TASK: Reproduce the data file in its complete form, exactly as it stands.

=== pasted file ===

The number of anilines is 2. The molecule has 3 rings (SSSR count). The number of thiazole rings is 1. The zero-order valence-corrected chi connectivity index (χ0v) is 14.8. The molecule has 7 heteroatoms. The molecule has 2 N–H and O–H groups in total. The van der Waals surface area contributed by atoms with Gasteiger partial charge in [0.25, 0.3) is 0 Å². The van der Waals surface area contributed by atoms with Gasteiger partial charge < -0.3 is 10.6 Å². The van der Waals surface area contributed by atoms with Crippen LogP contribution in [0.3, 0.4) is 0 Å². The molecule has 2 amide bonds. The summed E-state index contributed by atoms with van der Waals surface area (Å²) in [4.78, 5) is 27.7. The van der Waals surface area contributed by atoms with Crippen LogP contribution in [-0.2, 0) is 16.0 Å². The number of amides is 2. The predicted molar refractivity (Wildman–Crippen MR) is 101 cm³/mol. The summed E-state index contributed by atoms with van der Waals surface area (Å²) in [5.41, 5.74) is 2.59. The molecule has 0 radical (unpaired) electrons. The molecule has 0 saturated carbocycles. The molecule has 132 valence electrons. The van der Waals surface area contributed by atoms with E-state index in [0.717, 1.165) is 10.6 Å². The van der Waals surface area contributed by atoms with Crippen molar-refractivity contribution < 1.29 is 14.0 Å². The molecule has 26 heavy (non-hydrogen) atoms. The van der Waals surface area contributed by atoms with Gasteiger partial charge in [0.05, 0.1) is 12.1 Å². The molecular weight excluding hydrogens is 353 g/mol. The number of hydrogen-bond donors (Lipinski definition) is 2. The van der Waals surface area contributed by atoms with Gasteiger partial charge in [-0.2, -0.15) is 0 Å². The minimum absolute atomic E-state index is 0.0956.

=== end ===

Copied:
The number of anilines is 2. The molecule has 3 rings (SSSR count). The number of thiazole rings is 1. The zero-order valence-corrected chi connectivity index (χ0v) is 14.8. The molecule has 7 heteroatoms. The molecule has 2 N–H and O–H groups in total. The van der Waals surface area contributed by atoms with Gasteiger partial charge in [0.25, 0.3) is 0 Å². The van der Waals surface area contributed by atoms with Gasteiger partial charge < -0.3 is 10.6 Å². The van der Waals surface area contributed by atoms with Crippen LogP contribution in [0.3, 0.4) is 0 Å². The molecule has 2 amide bonds. The summed E-state index contributed by atoms with van der Waals surface area (Å²) in [4.78, 5) is 27.7. The van der Waals surface area contributed by atoms with Crippen LogP contribution in [-0.2, 0) is 16.0 Å². The number of amides is 2. The predicted molar refractivity (Wildman–Crippen MR) is 101 cm³/mol. The summed E-state index contributed by atoms with van der Waals surface area (Å²) in [5.41, 5.74) is 2.59. The molecule has 0 radical (unpaired) electrons. The molecule has 0 saturated carbocycles. The molecule has 132 valence electrons. The van der Waals surface area contributed by atoms with E-state index in [0.717, 1.165) is 10.6 Å². The van der Waals surface area contributed by atoms with Crippen molar-refractivity contribution < 1.29 is 14.0 Å². The molecule has 26 heavy (non-hydrogen) atoms. The van der Waals surface area contributed by atoms with Gasteiger partial charge in [0.05, 0.1) is 12.1 Å². The molecular weight excluding hydrogens is 353 g/mol. The number of hydrogen-bond donors (Lipinski definition) is 2. The van der Waals surface area contributed by atoms with Gasteiger partial charge in [-0.2, -0.15) is 0 Å². The minimum absolute atomic E-state index is 0.0956.